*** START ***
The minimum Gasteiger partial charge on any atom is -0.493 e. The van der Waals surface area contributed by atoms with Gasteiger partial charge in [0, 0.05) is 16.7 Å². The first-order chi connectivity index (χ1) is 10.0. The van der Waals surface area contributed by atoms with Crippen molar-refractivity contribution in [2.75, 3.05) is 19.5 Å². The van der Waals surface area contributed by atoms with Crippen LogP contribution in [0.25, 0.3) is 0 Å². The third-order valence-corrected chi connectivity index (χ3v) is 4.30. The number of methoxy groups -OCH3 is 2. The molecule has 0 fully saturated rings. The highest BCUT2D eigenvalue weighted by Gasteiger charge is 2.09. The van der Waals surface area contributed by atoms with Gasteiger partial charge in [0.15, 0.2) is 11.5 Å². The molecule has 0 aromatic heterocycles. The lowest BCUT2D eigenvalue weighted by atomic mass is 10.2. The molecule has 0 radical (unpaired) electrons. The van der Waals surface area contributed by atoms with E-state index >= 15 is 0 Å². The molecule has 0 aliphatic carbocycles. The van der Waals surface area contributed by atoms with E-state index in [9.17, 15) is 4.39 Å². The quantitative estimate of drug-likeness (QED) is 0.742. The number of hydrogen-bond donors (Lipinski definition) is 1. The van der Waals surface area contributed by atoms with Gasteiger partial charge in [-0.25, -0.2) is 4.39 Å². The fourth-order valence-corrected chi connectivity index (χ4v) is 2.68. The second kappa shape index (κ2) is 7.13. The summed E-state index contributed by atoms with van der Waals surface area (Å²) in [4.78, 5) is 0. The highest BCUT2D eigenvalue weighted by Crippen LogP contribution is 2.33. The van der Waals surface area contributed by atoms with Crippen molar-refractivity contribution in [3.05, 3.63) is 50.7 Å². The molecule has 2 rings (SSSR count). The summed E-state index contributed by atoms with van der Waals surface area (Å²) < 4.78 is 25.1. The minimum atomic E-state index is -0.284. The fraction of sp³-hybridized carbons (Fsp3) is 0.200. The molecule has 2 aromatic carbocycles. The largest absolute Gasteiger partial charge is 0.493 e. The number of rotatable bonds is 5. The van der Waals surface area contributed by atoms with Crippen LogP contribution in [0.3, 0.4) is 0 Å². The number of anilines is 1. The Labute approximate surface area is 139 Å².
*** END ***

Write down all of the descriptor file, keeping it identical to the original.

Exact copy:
The minimum Gasteiger partial charge on any atom is -0.493 e. The van der Waals surface area contributed by atoms with Gasteiger partial charge in [0, 0.05) is 16.7 Å². The first-order chi connectivity index (χ1) is 10.0. The van der Waals surface area contributed by atoms with Crippen molar-refractivity contribution in [2.75, 3.05) is 19.5 Å². The van der Waals surface area contributed by atoms with Crippen LogP contribution in [0.25, 0.3) is 0 Å². The third-order valence-corrected chi connectivity index (χ3v) is 4.30. The number of methoxy groups -OCH3 is 2. The molecule has 0 fully saturated rings. The highest BCUT2D eigenvalue weighted by Gasteiger charge is 2.09. The van der Waals surface area contributed by atoms with Gasteiger partial charge in [0.15, 0.2) is 11.5 Å². The molecule has 0 aromatic heterocycles. The lowest BCUT2D eigenvalue weighted by atomic mass is 10.2. The molecule has 0 radical (unpaired) electrons. The van der Waals surface area contributed by atoms with E-state index >= 15 is 0 Å². The molecule has 0 aliphatic carbocycles. The van der Waals surface area contributed by atoms with E-state index in [9.17, 15) is 4.39 Å². The quantitative estimate of drug-likeness (QED) is 0.742. The number of hydrogen-bond donors (Lipinski definition) is 1. The van der Waals surface area contributed by atoms with Gasteiger partial charge in [-0.25, -0.2) is 4.39 Å². The fourth-order valence-corrected chi connectivity index (χ4v) is 2.68. The second kappa shape index (κ2) is 7.13. The summed E-state index contributed by atoms with van der Waals surface area (Å²) in [4.78, 5) is 0. The highest BCUT2D eigenvalue weighted by Crippen LogP contribution is 2.33. The van der Waals surface area contributed by atoms with Crippen molar-refractivity contribution in [3.05, 3.63) is 50.7 Å². The molecule has 2 rings (SSSR count). The summed E-state index contributed by atoms with van der Waals surface area (Å²) < 4.78 is 25.1. The minimum atomic E-state index is -0.284. The fraction of sp³-hybridized carbons (Fsp3) is 0.200. The molecule has 2 aromatic carbocycles. The largest absolute Gasteiger partial charge is 0.493 e. The number of rotatable bonds is 5. The van der Waals surface area contributed by atoms with Crippen LogP contribution in [0.3, 0.4) is 0 Å². The number of anilines is 1. The Labute approximate surface area is 139 Å².